8 THE BRADYS AND THE FATAL LETTER how much of Hiram Anderson's money have you got stowed away?" "Not one cent." "I'll put it differently. How much of the money Hiram Anderson stole have you got stowed away?" "My answer to that question is the same as to the other. Not Qne cent." "I believe you lie." "Yes, Mr. No-gentleman. It is like your kind to tell a lady she lies." "Anderson got away with at least a million." "I know nothing apout it. He never gave me any money." "I question that." "Ah, ha! You are learning manners by de grees. I question that's is a little better plain you lie." "Come, come, Miss Flynn. There is no sense in this feflcing." "I quite agree with you. It is quite a.renseless J.. roceeding." "I have every reason to that Anderson had at least half a million stowed away. I hapJ.Oen to know that he was without a relative in the world, and practically without a friend except yourself. He once told me that in case he died he intended to leave you all hiS property. Now all his property has been attached by the re ceiver of the Anderstta bank, and precious little it amounts to, but that doesn't say that he hasn't stowed away money, and that you haven't got the clue to where it is." "You seem to be pret.ty well posted about Mr. Anderson's affairs." "I am." "I can think of only one man who should be so well postEkl., and his name begins with an L." "It m&kes no difference who or what I am," was the reply. "I am out f9r the money-Hira.m Anderson's hidden money. I mean to get It, too." "You say a lot-too much, in fact. As for me, I have nothing furthe:f to say." And Alice was as good as her word She was 11atisfi.ed that the man was none other thjm Secretary Lovett. She was also tired of talking, and she resolved to see what a little silence would do. But it accomplished nothing. Her captor was indeed J. D. Lovett. He accepted Alice's thallenge to stop talking, and during the re mainder o f the ride said no more. At last the cab stopped, and Alice, looking out, saw that they had d rawn up before a ruinous old factory. She had followed their route in a general way, and she kne w thatthis must be located somewhere on t h e North. Side. "Is t h is your prison?" she now asked. "This is your prison," replied Lovett, "but you clon't have to enter it. "Take me in at once, sir. You are asking the impossib l e or in words, that I shall $live up mone y which 1 haven't got, and tell you things which I don t know." "Ycu!" w is h shall be granted," sneered Lovett. He thr ew open the door and spran-g out. Alice as about to follow him, but the other man her arm. "Wait." h<' said. "Take your time." I ovett opened the door with a key, and then wav;ng his hand, his companions led Alice inside the factory. As he crossed the side"Vtalk Alice was able to read the large;f;igns painted on the building, for the moon was at her full. "Cork Works. Buckholts & Co." was what she made out. CHAPTER VI.-Putting It Up to 1128. There did not appear fo be anything further for the Bradys to do that night, so they went to bed, hoping to hear something from Alice in the morning which would give them a good working due, but no word come over the telephone as had been arranged. When the detectives looked over the. morning papers they found a full account of Hi.m Anderson's death, with their names mixed in with it. It seemed that while the coroner was examin ing the remains, Miss Arabella Flynn suddenly put in an appearance at the Carondelet street fiat, an1 anouncing herself as engaged to Mr. Anderson, had demanded what money he had a bout him, and his papers and other effects, en forcing her demand by producing a will signed by Mr. Anderson, leaving her everything he might die possessed o This will was dated the day before Andersozt disappeared. Of course no at tention was paid to the demand, and the result was a scene. Miss Fl);IY;l grew violent; so much so in fact that she 168.4 to be forcibly removed l1y the police. At nine o'clock Old King Brady strolled around to the Anderson bank, where h& found Mr. Filson already on hand. "Good morning," said the director. "I suppose you thought there was no use in keeping in the back-ground any longer after what was published this morning." "That's the way it seemed to me," replied the old detective. "The receiver has not arrived yet?" "No. He has not been here in three days. He may not come to-day. There is so little to re ceive that he takes but small interest in the busi "No big fees being in sight?" "Exactly. Is there anything new?" "Nothing beyond what you probably saw in the paper about the doings of the Flynn woman." "Yes, I read that. It only confirms my theory that Anderson had , stowed away. Per haps this woman already has it. The will may have been intended as a basis on which to build a legal fight to retain it in her possession." "I am. much inclined to agree with you, but J don't thmk she already has it. If she had"1'ha never woum have gone to that house trying to get what Anderson had about him at the time of his death, which I handed over to the police." "And which I almost wish you hadn't done, Mr. Brady." The old detective abruptly changed the subject. "Look here," he said. "I suppose my partner examined Anderson's private safe, but do you know, I should like to examine it, too." "Go ahead. He made a most thorough examina tion, and if 'I have examined it once, I certainly have.half a dozen times." "Which is it?" "'rhe small one in the corner there." "Well, I will take a look," said Old King Brady, and he went to work on the safe in his usual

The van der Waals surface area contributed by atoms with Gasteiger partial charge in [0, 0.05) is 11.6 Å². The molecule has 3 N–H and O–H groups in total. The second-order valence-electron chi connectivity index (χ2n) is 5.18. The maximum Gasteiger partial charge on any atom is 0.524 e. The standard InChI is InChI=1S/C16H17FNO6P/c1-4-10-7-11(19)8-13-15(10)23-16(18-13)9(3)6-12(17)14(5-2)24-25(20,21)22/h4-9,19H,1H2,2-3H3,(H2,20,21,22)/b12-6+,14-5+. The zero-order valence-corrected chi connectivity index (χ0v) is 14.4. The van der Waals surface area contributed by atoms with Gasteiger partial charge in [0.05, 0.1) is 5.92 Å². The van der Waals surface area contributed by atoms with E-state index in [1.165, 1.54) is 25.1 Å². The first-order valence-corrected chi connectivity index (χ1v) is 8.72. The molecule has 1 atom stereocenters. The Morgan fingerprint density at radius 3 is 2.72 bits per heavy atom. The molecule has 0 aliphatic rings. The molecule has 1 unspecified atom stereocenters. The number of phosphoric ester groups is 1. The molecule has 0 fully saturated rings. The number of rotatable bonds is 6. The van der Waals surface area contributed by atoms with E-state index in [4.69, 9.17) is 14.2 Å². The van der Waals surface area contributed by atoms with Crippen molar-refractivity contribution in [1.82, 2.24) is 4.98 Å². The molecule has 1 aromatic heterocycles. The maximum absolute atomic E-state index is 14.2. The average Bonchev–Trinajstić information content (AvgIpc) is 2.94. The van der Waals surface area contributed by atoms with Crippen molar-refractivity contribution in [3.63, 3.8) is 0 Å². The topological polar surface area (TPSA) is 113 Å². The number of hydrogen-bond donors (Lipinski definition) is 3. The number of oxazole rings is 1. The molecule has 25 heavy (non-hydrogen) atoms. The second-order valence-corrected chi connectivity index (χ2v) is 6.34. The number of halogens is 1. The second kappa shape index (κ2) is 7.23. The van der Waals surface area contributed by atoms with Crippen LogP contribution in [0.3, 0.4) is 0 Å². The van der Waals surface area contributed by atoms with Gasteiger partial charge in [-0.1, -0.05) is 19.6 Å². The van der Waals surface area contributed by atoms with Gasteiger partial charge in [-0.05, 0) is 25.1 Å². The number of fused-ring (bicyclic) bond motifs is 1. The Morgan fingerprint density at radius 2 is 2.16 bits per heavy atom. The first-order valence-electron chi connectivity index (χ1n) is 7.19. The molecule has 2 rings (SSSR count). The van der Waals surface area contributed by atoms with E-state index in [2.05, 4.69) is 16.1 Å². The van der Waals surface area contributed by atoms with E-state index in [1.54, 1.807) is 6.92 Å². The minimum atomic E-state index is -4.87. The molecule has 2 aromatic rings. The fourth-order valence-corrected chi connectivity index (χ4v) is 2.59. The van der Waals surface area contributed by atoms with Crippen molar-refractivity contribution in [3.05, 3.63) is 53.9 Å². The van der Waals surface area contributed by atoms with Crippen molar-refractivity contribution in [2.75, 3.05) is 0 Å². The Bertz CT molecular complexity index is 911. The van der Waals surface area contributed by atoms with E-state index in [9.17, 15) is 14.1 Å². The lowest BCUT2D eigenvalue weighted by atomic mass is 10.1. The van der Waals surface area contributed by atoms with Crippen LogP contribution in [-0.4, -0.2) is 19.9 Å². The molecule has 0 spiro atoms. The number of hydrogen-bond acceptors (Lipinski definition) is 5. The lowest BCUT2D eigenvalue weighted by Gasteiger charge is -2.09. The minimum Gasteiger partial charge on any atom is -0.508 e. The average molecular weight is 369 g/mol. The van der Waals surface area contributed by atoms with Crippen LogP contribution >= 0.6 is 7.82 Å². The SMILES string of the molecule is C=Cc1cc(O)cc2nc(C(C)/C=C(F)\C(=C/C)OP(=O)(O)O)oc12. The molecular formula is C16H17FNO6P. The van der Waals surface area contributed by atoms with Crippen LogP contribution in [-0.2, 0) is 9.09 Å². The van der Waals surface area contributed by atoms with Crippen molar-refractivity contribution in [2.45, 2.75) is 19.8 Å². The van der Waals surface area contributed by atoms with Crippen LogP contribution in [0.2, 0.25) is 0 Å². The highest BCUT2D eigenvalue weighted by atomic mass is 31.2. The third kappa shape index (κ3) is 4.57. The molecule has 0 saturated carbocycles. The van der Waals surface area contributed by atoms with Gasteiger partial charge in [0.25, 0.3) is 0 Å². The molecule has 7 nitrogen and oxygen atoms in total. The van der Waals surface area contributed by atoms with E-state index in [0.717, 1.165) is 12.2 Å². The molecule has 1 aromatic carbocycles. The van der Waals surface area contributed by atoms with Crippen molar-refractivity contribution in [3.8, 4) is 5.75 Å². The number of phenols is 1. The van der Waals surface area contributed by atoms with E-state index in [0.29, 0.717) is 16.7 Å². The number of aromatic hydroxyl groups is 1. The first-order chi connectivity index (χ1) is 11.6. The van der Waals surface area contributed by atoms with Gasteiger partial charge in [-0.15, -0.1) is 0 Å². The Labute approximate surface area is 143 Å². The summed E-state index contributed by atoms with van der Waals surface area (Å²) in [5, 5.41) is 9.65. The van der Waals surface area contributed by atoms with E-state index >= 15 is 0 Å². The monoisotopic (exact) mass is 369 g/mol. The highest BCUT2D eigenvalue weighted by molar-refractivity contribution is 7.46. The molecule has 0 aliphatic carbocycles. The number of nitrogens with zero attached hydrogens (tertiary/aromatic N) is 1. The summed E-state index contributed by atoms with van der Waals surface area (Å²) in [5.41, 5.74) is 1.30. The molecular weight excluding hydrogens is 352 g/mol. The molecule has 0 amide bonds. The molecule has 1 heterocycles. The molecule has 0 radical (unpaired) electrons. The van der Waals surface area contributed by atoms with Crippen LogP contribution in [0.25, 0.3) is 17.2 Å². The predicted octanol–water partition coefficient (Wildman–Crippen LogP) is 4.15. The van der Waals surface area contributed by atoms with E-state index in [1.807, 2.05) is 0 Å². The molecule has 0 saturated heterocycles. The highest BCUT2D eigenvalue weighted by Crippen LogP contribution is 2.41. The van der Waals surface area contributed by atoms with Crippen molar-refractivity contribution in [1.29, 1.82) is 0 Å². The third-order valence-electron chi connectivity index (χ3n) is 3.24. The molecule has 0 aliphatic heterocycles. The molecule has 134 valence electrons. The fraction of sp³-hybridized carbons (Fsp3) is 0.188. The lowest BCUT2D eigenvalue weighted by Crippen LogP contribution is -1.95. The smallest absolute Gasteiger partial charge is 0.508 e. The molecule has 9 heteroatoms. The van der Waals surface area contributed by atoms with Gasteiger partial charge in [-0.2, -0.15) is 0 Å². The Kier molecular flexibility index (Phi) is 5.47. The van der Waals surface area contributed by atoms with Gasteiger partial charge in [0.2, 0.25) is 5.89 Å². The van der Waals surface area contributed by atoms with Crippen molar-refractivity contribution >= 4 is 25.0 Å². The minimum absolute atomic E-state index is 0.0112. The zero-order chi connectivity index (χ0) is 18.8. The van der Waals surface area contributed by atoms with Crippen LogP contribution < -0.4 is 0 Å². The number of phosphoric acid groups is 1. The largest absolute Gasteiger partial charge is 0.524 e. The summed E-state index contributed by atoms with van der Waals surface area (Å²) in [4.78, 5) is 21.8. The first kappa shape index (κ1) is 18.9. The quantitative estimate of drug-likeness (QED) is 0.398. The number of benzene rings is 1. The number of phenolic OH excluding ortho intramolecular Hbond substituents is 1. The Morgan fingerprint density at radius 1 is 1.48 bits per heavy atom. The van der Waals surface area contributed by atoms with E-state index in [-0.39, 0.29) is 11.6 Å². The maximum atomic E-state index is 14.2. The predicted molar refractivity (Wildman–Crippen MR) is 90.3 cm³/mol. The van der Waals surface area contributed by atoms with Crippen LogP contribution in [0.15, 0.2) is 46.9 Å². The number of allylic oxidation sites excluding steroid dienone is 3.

THE BRADYS AND THE FATAL LETTER thorough way. Mr. Filson watchedhim for a while, a.nd then went about his own Old King Brady kept busy for over half an hour. Every time the director looked around he saw the 'old detective standing there rubbing his chin and staring fixedly at the safe.' "You don't seem to be making much headway, Mr. Brady," he said at last. "I had no expectations of finding anything without trouole," was the reply. "There is sure ly a secret compartment in this safe. I have lo cated that, but I can't seem to open it up. That's what is puzzling me now." "What makes you feel so sure?" "Look here," said the old detective, pointing to a set of pigeon holes in the middle of the safe at the top, These he had emptied of the papers they con tained, and he now produced a foot rule and ran it into one of the pigeon holes. "You see the depth,'' he said. "Now com pareit with the depth of the safe." He laid the rule on top cf the safe. There was a difference of about six ir.ches. "Ha!" exclaimed Mr. Filson, "and are. all the other holes six inches deeper than those four?" "They are." "Then it would seem to be as you say." "It certainly is. You can see for yourself that those four pigeon holes are dovetailed, and are at the same time detached from the others. Look!" "I don't need to look any closer. I already see what you mean." "Exactly. The question is to find the secret ,epring. Here, take hold with me, Mr. Filson. Perhaps it is in the back of the safe. I think we can pull it out together." They easily succeeded in moving the safe for ward on its rollers. Instantly Old King Brady spied a nickel-plated button set in the back di rectlv behind the pigeon holes in question. "Pull!" he cried, and as he pressed the button, Mr. Filson at the same time pulling, out came the four pigeon holes in a bunch, revealing just such a space as Old King Brady had calculated upon. It contained simply a letter. Mr. Filson made a grab for it. "Brady, .you have a long head!" he cried Now we have found something tangible, surest thing." "Don't be too sure," said Old King Brady. "'What have you got?" "The letter is addressed to Arabella Flynn-." Mr. Filson opened the envelope and took a look at a sheet of letter paper. As he unfolded it his face assumed a disgusted look "What's the trouble now?" demanded Old King Brady ", we seem to have drawn a blank." "Let me see it?" Old King Brady took the paper, and putting on a stronger pair of eyeglasses, proceeded to ex amine it. Then he went over to the window and held it up against the light. ''Covered with writing," he said. "Invisible ink?" cried Mr. Filson. "Certainly. Look I" Very dimly Mr: Filson was able to discern a difference in color along the lines. Qld King Brady lighted the gas and waved the paper ba';!:r and forth in front of the flame. "Yes, it is coming out,,. he said. "Take it down as I read it, Filson." And Old King Brady read as follows: "De:1r Arabella.-As I am liable to drop dead at any moment, I want to say a will be found on IIJe addressed to you. It tells of money I have hidden, which I want you to have, but the money is not in the place the letter says. Circumstances made it seem best for me to re move it. I am writing this in a state of great uncertai.J1ty. With it I am also writing a de scription of the place where I have hidden the money. I may enclose that sheet with the letter or you may not find it. 1--" Here the writing abruptly ended. "Look in that envelope and see if there is an other sheet!" exclaimed Old King Brady. "There is none," replied Mr. Filson, examining th&envelope. "The man was interrupted in.writing this," said the old detective. "That is certain. He probably hastily p_ut it into the secret compartment." "By Jove,] know .f" cried Filson, slapping his foreheaQ. "What do you mean?" "I did the interrupting." "How? When?" "The day he disappeared I came in here about three o'clock. Usually I walk right in. That afternoon the door was locked. I knocked and spoke my name. 'Just a second.' Anderson re plied. When he opened the door I noticed that the safe was drawn out from the wall, and while we were talking I called attention to it. 1Why, so it is,' he said, and he pushed it back. !'ll bet you he had just clapped that letter into the se cret compartment." "It may be so. Let me see if I can pull the safe out alone." Old King Brady tried it, and found that l1e could easily move the safe. "It is by no means as heavy as it looks," he said. "I believe you are right; but just the same, I don't understand why he did not finish the But, of course, we .shall never know now." "It confirnis what I said, however. Anderson had money stowed away. We want that money, Mr. Brady." "And it is up to the Bradys to get it, you are saying between words." "I should certainly like to see them get it." "And they will certainly try their best to do it. Pity this letter bears no date." "And we can't tell whether the writing is fresh or not on account of the peculiar kind of ink ilsed." "And boiled down, the proposition amounts to just this: We are no -better off than we were before." Detective and director sat looking at each other in silence for some minutes. "Certain it is," said Old King Brady, "that Hiram Anderson had many days in which to com municate with Miss Flynn. That he did not do it up to the time of his death seems to me to stand proved, from the fact that the woman went